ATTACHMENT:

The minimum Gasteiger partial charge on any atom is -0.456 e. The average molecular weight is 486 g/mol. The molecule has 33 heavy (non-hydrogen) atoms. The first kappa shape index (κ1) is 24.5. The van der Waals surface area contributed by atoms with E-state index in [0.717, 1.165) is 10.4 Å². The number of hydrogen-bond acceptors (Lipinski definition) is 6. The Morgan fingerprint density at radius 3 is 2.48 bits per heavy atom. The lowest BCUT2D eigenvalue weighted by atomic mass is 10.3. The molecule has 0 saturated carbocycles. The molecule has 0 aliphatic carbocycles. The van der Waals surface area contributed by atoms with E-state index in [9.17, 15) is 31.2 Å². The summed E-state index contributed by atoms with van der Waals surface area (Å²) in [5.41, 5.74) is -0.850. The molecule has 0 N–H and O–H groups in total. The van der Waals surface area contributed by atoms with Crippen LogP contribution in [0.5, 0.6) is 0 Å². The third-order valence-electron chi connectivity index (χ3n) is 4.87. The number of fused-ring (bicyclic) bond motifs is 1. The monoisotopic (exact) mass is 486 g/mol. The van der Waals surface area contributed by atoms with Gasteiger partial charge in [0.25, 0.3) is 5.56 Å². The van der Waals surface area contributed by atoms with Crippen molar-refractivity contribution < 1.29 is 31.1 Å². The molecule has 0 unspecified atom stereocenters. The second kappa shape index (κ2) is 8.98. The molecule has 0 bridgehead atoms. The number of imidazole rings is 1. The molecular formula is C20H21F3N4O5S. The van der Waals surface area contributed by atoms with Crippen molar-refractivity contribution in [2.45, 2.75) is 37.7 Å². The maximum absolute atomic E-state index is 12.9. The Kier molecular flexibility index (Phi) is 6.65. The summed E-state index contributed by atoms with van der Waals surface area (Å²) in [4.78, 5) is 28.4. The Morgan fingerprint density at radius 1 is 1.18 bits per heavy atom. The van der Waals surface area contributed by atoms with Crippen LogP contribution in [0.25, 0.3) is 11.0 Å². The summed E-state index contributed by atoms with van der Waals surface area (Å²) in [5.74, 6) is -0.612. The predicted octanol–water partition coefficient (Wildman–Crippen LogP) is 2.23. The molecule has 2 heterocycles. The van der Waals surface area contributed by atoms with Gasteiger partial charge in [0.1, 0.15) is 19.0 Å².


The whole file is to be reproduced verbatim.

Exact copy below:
The minimum Gasteiger partial charge on any atom is -0.456 e. The average molecular weight is 486 g/mol. The molecule has 33 heavy (non-hydrogen) atoms. The first kappa shape index (κ1) is 24.5. The van der Waals surface area contributed by atoms with E-state index in [0.717, 1.165) is 10.4 Å². The number of hydrogen-bond acceptors (Lipinski definition) is 6. The Morgan fingerprint density at radius 3 is 2.48 bits per heavy atom. The lowest BCUT2D eigenvalue weighted by atomic mass is 10.3. The molecule has 0 saturated carbocycles. The molecule has 0 aliphatic carbocycles. The van der Waals surface area contributed by atoms with E-state index in [9.17, 15) is 31.2 Å². The summed E-state index contributed by atoms with van der Waals surface area (Å²) in [5.41, 5.74) is -0.850. The molecule has 0 N–H and O–H groups in total. The van der Waals surface area contributed by atoms with Crippen LogP contribution in [0.5, 0.6) is 0 Å². The third-order valence-electron chi connectivity index (χ3n) is 4.87. The number of fused-ring (bicyclic) bond motifs is 1. The monoisotopic (exact) mass is 486 g/mol. The van der Waals surface area contributed by atoms with Gasteiger partial charge in [0.25, 0.3) is 5.56 Å². The van der Waals surface area contributed by atoms with Crippen molar-refractivity contribution < 1.29 is 31.1 Å². The molecule has 0 unspecified atom stereocenters. The second kappa shape index (κ2) is 8.98. The molecule has 0 bridgehead atoms. The number of imidazole rings is 1. The molecular formula is C20H21F3N4O5S. The van der Waals surface area contributed by atoms with Crippen molar-refractivity contribution in [2.45, 2.75) is 37.7 Å². The maximum absolute atomic E-state index is 12.9. The Kier molecular flexibility index (Phi) is 6.65. The summed E-state index contributed by atoms with van der Waals surface area (Å²) in [4.78, 5) is 28.4. The Morgan fingerprint density at radius 1 is 1.18 bits per heavy atom. The van der Waals surface area contributed by atoms with Crippen LogP contribution in [0.25, 0.3) is 11.0 Å². The summed E-state index contributed by atoms with van der Waals surface area (Å²) in [5.74, 6) is -0.612. The predicted octanol–water partition coefficient (Wildman–Crippen LogP) is 2.23. The molecule has 2 heterocycles. The van der Waals surface area contributed by atoms with Gasteiger partial charge in [0.1, 0.15) is 19.0 Å².